Researchers in Australia and New Zealand say wild pigs across the world are having the same impact on the climate as a million cars.
Their research, recently published in Global Change Biology, says by uprooting carbon trapped in soil, wild pigs are releasing about 4.9 million metric tonnes of carbon dioxide per year.
This is equivalent to 1.1 million cars.
The researchers from the University of Queensland and University of Canterbury used models of wild pig population density, soil damage, and their effect on soil carbon emissions to reach their findings.
University of Queensland's Dr Christopher O'Bryan said the wild pigs could be a significant threat to the climate.
"Wild pigs are just like tractors ploughing through fields, turning over soil to find food," O’Bryan said.
"When soils are disturbed from humans ploughing a field or, in this case, from wild animals uprooting, carbon is released into the atmosphere.
"Since soil contains nearly three times as much carbon than in the atmosphere, even a small fraction of carbon emitted from soil has the potential to accelerate climate change."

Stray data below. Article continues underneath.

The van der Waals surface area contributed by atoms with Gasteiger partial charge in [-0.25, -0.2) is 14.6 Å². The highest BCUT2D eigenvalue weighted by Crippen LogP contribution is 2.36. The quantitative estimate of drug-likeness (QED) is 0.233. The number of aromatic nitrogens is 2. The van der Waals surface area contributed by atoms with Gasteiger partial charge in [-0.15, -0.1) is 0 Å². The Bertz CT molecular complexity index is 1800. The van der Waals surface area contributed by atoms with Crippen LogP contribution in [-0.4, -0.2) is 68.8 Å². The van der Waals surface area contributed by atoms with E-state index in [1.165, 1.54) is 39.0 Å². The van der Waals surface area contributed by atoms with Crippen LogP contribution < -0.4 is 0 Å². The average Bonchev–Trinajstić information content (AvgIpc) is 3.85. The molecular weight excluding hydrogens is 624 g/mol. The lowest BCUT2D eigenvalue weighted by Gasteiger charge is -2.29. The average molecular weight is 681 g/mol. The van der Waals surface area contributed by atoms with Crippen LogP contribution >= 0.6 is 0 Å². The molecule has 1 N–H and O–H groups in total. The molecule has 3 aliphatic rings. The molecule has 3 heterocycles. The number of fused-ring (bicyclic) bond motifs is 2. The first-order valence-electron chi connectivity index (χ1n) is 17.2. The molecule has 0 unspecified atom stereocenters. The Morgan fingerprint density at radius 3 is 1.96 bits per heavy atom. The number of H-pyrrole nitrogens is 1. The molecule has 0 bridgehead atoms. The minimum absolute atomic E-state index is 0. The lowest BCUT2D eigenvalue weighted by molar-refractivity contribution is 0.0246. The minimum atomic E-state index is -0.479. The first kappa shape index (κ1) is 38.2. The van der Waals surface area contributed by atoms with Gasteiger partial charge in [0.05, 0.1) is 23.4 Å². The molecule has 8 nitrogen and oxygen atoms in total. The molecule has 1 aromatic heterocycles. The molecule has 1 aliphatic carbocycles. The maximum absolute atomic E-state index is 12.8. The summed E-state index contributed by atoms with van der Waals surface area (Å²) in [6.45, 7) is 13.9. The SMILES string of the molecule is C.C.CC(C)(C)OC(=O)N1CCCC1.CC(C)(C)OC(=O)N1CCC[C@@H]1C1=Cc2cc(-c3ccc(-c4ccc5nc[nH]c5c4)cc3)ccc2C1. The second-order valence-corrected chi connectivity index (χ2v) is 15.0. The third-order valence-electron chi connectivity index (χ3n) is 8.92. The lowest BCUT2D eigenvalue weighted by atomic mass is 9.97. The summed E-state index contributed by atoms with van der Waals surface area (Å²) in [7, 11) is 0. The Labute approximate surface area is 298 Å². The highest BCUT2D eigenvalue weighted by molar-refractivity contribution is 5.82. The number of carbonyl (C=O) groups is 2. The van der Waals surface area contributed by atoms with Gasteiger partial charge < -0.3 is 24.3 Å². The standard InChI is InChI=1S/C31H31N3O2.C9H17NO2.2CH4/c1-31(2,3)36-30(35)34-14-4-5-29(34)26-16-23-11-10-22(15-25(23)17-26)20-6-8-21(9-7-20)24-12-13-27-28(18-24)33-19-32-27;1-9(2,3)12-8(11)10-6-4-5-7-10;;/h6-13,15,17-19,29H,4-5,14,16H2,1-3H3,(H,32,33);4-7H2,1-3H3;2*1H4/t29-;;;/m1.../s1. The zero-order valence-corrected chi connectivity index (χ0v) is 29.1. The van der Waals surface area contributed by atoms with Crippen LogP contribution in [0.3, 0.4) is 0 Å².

"Our models show a wide range of outcomes, but they indicate that wild pigs are most likely currently uprooting an area of around 36,000 to 124,000 square kilometres, in environments where they’re not native," he said.
"This is an enormous amount of land, and this not only affects soil health and carbon emissions, but it also threatens biodiversity and food security that are crucial for sustainable development."
University of Canterbury PhD candidate Nicholas Patton said the research has ramifications for curbing the effects of climate change.
"Invasive species are a human caused problem, so we need to acknowledge and take responsibility for their environmental and ecological implications," Patton said.
"If invasive pigs are allowed to expand into areas with abundant soil carbon, there may be an even greater risk of greenhouse gas emissions in the future.
"Because wild pigs are prolific and cause widespread damage, they’re both costly and challenging to manage."
"Wild pig control will definitely require cooperation and collaboration across multiple jurisdictions, and our work is but one piece of the puzzle, helping managers better understand their impacts," he said.
"It’s clear that more work still needs to be done, but in the interim, we should continue to protect and monitor ecosystems and their soil which are susceptible to invasive species via loss of carbon."